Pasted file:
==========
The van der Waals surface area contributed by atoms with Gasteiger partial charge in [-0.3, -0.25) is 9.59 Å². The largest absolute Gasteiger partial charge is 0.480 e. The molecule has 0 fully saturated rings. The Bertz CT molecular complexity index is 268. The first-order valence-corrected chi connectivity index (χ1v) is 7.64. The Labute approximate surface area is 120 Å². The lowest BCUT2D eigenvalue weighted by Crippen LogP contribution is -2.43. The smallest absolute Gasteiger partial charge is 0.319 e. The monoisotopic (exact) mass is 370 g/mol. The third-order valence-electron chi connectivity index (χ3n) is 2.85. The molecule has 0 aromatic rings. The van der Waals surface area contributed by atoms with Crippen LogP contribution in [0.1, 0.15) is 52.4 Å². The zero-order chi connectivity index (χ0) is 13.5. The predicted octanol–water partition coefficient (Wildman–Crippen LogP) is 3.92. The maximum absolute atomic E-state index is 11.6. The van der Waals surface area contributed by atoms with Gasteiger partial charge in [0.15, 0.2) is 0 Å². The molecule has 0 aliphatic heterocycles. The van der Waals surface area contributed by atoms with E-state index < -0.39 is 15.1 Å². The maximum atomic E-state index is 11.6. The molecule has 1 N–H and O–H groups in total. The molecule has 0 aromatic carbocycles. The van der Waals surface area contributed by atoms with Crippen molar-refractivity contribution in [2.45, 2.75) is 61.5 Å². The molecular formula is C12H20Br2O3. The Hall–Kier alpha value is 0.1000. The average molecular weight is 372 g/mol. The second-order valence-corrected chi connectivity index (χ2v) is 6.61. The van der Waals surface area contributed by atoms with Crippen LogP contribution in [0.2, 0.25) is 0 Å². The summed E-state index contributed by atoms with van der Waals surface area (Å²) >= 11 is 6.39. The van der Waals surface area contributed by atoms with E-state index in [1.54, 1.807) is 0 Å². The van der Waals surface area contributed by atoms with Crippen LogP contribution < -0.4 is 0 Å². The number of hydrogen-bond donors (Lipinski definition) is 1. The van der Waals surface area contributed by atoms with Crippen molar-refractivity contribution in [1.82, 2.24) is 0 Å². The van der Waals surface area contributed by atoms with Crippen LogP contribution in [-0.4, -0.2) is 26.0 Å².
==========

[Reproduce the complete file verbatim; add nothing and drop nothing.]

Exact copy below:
The van der Waals surface area contributed by atoms with Gasteiger partial charge in [-0.3, -0.25) is 9.59 Å². The largest absolute Gasteiger partial charge is 0.480 e. The molecule has 0 fully saturated rings. The Bertz CT molecular complexity index is 268. The first-order valence-corrected chi connectivity index (χ1v) is 7.64. The Labute approximate surface area is 120 Å². The lowest BCUT2D eigenvalue weighted by Crippen LogP contribution is -2.43. The smallest absolute Gasteiger partial charge is 0.319 e. The monoisotopic (exact) mass is 370 g/mol. The third-order valence-electron chi connectivity index (χ3n) is 2.85. The molecule has 0 aromatic rings. The van der Waals surface area contributed by atoms with Crippen LogP contribution in [0.1, 0.15) is 52.4 Å². The zero-order chi connectivity index (χ0) is 13.5. The predicted octanol–water partition coefficient (Wildman–Crippen LogP) is 3.92. The maximum absolute atomic E-state index is 11.6. The van der Waals surface area contributed by atoms with Gasteiger partial charge in [0.15, 0.2) is 0 Å². The molecule has 0 aliphatic heterocycles. The van der Waals surface area contributed by atoms with E-state index < -0.39 is 15.1 Å². The maximum atomic E-state index is 11.6. The molecule has 1 N–H and O–H groups in total. The molecule has 0 aromatic carbocycles. The van der Waals surface area contributed by atoms with Crippen molar-refractivity contribution in [2.45, 2.75) is 61.5 Å². The molecular formula is C12H20Br2O3. The Hall–Kier alpha value is 0.1000. The average molecular weight is 372 g/mol. The second-order valence-corrected chi connectivity index (χ2v) is 6.61. The van der Waals surface area contributed by atoms with Crippen LogP contribution in [0.2, 0.25) is 0 Å². The summed E-state index contributed by atoms with van der Waals surface area (Å²) >= 11 is 6.39. The van der Waals surface area contributed by atoms with E-state index in [1.54, 1.807) is 0 Å². The van der Waals surface area contributed by atoms with Crippen LogP contribution < -0.4 is 0 Å². The number of hydrogen-bond donors (Lipinski definition) is 1. The van der Waals surface area contributed by atoms with Crippen molar-refractivity contribution in [1.82, 2.24) is 0 Å². The van der Waals surface area contributed by atoms with Crippen LogP contribution in [-0.4, -0.2) is 26.0 Å².